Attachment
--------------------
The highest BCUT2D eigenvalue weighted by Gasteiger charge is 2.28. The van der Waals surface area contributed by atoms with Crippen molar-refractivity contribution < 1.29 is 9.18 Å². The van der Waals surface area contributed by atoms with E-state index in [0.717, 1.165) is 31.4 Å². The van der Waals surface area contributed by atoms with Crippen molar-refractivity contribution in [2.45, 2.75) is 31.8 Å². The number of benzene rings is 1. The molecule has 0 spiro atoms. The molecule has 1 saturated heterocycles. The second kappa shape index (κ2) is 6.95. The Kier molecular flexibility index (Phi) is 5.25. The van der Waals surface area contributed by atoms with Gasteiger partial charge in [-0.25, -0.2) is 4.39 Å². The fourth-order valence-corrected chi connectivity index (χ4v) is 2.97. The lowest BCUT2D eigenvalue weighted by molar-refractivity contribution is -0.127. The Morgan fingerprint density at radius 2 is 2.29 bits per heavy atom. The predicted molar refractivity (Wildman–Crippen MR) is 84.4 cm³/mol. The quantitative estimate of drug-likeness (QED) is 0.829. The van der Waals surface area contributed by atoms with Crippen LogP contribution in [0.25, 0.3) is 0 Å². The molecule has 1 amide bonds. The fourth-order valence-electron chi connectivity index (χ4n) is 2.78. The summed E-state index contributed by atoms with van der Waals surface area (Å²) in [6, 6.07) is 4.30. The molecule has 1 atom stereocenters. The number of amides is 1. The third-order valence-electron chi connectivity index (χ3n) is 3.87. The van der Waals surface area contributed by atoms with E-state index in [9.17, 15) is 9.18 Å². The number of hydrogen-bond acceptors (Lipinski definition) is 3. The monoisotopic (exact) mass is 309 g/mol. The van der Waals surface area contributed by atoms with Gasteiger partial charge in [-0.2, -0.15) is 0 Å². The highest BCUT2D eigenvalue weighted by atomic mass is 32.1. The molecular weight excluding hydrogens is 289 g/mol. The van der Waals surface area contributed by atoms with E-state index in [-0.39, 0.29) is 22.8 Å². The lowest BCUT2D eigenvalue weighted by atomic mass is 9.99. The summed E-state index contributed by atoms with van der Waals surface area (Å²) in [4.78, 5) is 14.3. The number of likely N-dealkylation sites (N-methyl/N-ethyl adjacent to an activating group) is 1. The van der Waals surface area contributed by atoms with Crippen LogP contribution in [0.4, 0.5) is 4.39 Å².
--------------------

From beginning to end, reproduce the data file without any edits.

The highest BCUT2D eigenvalue weighted by Gasteiger charge is 2.28. The van der Waals surface area contributed by atoms with Crippen molar-refractivity contribution < 1.29 is 9.18 Å². The van der Waals surface area contributed by atoms with E-state index in [0.717, 1.165) is 31.4 Å². The van der Waals surface area contributed by atoms with Crippen molar-refractivity contribution in [2.45, 2.75) is 31.8 Å². The number of benzene rings is 1. The molecule has 0 spiro atoms. The molecule has 1 saturated heterocycles. The second kappa shape index (κ2) is 6.95. The Kier molecular flexibility index (Phi) is 5.25. The van der Waals surface area contributed by atoms with Gasteiger partial charge in [-0.25, -0.2) is 4.39 Å². The fourth-order valence-corrected chi connectivity index (χ4v) is 2.97. The lowest BCUT2D eigenvalue weighted by molar-refractivity contribution is -0.127. The Morgan fingerprint density at radius 2 is 2.29 bits per heavy atom. The predicted molar refractivity (Wildman–Crippen MR) is 84.4 cm³/mol. The quantitative estimate of drug-likeness (QED) is 0.829. The van der Waals surface area contributed by atoms with Crippen LogP contribution in [0.25, 0.3) is 0 Å². The molecule has 1 amide bonds. The fourth-order valence-electron chi connectivity index (χ4n) is 2.78. The summed E-state index contributed by atoms with van der Waals surface area (Å²) in [6, 6.07) is 4.30. The molecule has 1 atom stereocenters. The number of amides is 1. The third-order valence-electron chi connectivity index (χ3n) is 3.87. The van der Waals surface area contributed by atoms with E-state index in [9.17, 15) is 9.18 Å². The number of hydrogen-bond acceptors (Lipinski definition) is 3. The monoisotopic (exact) mass is 309 g/mol. The van der Waals surface area contributed by atoms with Gasteiger partial charge in [-0.2, -0.15) is 0 Å². The highest BCUT2D eigenvalue weighted by atomic mass is 32.1. The molecular weight excluding hydrogens is 289 g/mol. The van der Waals surface area contributed by atoms with E-state index in [-0.39, 0.29) is 22.8 Å². The lowest BCUT2D eigenvalue weighted by atomic mass is 9.99. The summed E-state index contributed by atoms with van der Waals surface area (Å²) in [4.78, 5) is 14.3. The number of likely N-dealkylation sites (N-methyl/N-ethyl adjacent to an activating group) is 1. The van der Waals surface area contributed by atoms with Crippen LogP contribution in [0.4, 0.5) is 4.39 Å².